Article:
• The concise edition of the 2019 WINNER OF THE INTERNATIONAL BUSINESS BOOK AWARD From the million-copy bestselling author of The 48 Laws of Power Robert Greene is a master guide for millions of readers, distilling ancient wisdom and philosophy into essential texts for seekers of power, understanding and mastery. Now he turns to the most important subject of all - understanding people's drives and motivations, even when they are unconscious of them themselves. We are social animals. Our very lives depend on our relationships with people. Knowing why people do what they do is the most important tool we can possess, without which our other talents can only take us so far. Drawing from the ideas and examples of Pericles, Queen Elizabeth I, Martin Luther King Jr, and many others, Greene teaches us how to detach ourselves from our own emotions and master self-control, how to develop the empathy that leads to insight, how to look behind people's masks, and how to resist conformity to develop your singular sense of purpose. Whether at work, in relationships, or in shaping the world around you, The Concise Laws of Human Nature offers brilliant tactics for success, self-improvement, and self-defence.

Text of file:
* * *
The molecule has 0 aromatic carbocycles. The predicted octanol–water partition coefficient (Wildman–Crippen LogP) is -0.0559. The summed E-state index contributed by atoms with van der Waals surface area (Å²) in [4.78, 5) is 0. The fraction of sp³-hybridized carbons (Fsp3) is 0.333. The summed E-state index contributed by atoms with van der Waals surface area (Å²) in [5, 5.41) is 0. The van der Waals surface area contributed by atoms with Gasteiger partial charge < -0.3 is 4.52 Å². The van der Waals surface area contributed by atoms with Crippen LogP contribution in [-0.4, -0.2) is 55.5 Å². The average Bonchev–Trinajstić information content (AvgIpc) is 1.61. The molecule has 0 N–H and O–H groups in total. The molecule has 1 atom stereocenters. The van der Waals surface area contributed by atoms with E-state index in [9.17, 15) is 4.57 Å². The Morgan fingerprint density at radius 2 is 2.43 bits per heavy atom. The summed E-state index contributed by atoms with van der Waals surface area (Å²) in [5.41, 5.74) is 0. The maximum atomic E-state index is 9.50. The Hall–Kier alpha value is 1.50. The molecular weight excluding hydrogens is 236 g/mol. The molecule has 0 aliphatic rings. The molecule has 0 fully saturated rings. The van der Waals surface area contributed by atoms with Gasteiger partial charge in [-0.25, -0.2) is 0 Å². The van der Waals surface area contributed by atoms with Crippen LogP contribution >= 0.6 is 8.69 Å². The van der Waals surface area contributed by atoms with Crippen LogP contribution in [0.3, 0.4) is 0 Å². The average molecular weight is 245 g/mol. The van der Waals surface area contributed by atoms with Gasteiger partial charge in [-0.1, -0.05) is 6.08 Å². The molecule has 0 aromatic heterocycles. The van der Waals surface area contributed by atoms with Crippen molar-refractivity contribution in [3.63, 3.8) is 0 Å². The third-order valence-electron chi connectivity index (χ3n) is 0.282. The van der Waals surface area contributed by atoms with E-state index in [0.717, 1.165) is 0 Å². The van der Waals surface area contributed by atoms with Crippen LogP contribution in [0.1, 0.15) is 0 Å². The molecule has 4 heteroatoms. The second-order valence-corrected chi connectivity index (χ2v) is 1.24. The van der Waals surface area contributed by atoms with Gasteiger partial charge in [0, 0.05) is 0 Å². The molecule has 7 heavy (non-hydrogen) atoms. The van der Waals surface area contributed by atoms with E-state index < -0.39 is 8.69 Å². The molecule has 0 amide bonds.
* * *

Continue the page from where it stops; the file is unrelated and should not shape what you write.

• @00000400@Happiness is one of life's greatest mysteries. But what even @00000373@is @00000155@happiness? Why does it mean so many different things to different people? And how can we actually @00000373@be @00000155@happier? @00000341@@00000341@Drawing on decades of experience in crime writing, self-help and intensely curious observation of other people, Sophie Hannah sets out to solve the mystery. She lines up her cast of suspects and expert witnesses from ancient philosophers to modern self-help gurus, scientists to ordinary people from all walks of life. Leaving no stone unturned, she scrutinises the clues, evidence, and even the red herrings that unexpectedly lead to happiness. And she uncovers answers - from the secrets of a fulfilling relationship to the joys of boredom, or of the bliss of a cancelled meeting. @00000341@@00000341@Weaving in much-loved poems and hilarious observations from Sophie's own life, this is the ultimate guide to happiness - and the clues that can lead us there.@00000163@